Jeff Daniels, who stars as anchor Will McAvoy in HBO’s critically un-acclaimed “The Newsroom,” debuting Sunday night, agrees that “America’s not the greatest country in the world anymore.”
Daniels and Aaron Sorkin, the show’s creator, were on “Piers Morgan Tonight” on Friday discussing the show when Morgan played the much-publicized clip in which McAvoy is asked by a college student why America is the best country in the world and goes on a tirade against America that is reflective of the scornful and shameful way in which Hollywood liberals, mainstream media elites, and academics in ivory towers feel about the greatest country known to man, which Abraham Lincoln referred to as “man’s last, best hope.”
(It is worth noting that the elites hypocritically benefit from America’s freedoms and way of life and choose to reside in a nation they feel is so terrible and the root of all that is wrong with the world.)
Morgan, a Brit, introduced the clip by saying the speech was “fantastic” and later praised it again as a “great speech.” McAvoy, Daniels’ character on the show, says this in the clip Morgan aired:
I didn't identify ourselves by who we voted for in the last eve election. And we didn't scare so easy. We were able to be all these things and do all these things because we were informed, by great men, men who were revered. First step in solving any problem is recognizing there is one. America's not the greatest country in the world anymore.
A longer version of the clip shows Daniels’s character citing America’s literacy and infant mortality rates, among other things, to obtusely make the case that the world’s most exceptional nation is rather unexceptional and ordinary.
After airing the clip, Morgan says to Daniels, “Let me ask you a difficult question. When you said it, did you believe it yourself?”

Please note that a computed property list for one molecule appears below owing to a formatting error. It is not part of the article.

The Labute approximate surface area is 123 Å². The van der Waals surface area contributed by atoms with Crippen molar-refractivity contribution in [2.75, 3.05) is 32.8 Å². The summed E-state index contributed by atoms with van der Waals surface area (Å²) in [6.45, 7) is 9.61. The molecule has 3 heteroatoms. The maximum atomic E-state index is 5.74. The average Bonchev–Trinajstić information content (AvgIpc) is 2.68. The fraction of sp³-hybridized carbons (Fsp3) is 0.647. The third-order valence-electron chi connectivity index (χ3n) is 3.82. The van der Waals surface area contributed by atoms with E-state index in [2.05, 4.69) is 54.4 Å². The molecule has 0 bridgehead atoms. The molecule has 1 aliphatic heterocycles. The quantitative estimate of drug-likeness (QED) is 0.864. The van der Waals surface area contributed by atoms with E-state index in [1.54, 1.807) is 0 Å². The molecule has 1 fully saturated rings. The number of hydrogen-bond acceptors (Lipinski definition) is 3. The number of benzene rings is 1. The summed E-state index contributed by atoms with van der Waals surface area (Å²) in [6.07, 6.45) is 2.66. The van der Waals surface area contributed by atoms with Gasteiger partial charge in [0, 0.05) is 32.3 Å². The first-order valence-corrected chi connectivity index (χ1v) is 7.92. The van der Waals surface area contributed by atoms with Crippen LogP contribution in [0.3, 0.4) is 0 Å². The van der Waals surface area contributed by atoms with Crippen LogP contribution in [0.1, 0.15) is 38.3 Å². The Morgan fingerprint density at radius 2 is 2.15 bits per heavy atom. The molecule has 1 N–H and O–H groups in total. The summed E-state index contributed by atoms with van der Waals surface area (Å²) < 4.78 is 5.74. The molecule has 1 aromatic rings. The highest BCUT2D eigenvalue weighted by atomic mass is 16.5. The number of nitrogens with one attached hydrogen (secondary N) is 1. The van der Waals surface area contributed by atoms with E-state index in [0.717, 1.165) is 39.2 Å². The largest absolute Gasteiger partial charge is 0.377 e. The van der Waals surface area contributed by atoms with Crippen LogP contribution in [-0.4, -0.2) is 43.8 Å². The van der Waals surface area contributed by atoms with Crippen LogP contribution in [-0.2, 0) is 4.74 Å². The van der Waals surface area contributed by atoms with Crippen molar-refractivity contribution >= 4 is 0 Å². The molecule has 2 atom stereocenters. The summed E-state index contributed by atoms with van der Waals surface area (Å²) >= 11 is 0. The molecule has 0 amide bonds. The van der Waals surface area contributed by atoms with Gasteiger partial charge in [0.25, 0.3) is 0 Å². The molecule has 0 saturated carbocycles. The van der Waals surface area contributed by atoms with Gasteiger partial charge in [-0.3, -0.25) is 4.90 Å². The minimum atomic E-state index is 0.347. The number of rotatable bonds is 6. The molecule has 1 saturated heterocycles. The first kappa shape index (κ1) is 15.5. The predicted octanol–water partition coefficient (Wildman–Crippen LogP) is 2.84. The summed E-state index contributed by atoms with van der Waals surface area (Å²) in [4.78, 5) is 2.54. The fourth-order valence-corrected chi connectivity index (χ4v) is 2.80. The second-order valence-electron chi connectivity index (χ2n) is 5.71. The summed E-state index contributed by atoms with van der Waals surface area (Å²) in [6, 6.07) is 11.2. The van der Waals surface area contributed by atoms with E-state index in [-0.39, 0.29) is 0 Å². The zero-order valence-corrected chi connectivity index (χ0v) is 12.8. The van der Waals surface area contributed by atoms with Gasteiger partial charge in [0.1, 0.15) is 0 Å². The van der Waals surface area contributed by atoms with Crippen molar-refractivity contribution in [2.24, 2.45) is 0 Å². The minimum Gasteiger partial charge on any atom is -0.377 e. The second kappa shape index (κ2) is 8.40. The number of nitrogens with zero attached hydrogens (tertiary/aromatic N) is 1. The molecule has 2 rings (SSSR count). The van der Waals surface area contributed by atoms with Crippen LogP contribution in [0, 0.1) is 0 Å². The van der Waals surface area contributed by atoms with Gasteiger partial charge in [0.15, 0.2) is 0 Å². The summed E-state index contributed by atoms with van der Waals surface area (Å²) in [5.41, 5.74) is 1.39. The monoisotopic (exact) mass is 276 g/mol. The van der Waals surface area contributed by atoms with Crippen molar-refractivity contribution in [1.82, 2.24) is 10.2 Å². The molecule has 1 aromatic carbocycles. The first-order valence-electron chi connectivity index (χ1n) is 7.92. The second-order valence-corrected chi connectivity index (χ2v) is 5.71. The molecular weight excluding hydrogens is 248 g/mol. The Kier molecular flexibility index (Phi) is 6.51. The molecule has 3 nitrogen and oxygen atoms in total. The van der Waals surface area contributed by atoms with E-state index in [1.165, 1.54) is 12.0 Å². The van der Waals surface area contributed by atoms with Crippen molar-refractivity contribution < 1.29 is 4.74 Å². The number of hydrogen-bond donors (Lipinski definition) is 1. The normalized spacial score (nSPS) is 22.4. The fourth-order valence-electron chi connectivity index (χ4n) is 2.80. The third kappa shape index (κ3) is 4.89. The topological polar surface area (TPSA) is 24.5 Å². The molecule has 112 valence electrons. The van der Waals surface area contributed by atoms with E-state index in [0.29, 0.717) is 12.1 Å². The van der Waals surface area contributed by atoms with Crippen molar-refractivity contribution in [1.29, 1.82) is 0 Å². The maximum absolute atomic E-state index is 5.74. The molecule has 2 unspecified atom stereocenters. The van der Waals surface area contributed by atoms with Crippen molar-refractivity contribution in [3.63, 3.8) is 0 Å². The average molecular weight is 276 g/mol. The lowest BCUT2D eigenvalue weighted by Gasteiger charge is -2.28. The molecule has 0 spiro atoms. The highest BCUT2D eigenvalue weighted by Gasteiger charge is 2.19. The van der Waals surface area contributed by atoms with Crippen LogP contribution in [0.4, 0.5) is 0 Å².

In response, Daniels says:
... I remember reading it going, ‘you may not like it, you may disagree with it, you know, you -- for those who are patriotic and wave the flag and don't want to hear it, but there's nothing in it that's not true’ ... Each phrase, each thing that Aaron has Will say, it's all true. Sorry to tell you, but it's true.
Daniels then says the speech “resonated” with him and the speech was “gold” for an actor like him.
Sorry, Mr. Daniels. Will’s words and premise are demonstrably false and only believed by those who do not think America is exceptional and is no different or better than Brazil, Turkey, Canada, China, Spain, Kenya, or Azerbaijan.
And despite the prevalence in the dominant popular culture of people like Sorkin and Daniels, who pal around with liberals like President Barack Obama, America still remains a shining city upon a hill. And if, God forbid, America ever ceases to be exceptional, it will be because of those in Hollywood, academia, and the mainstream media who, like Daniels, cheer McAvoy’s words and believe in their bones that McAvoy's sentiment about America is true.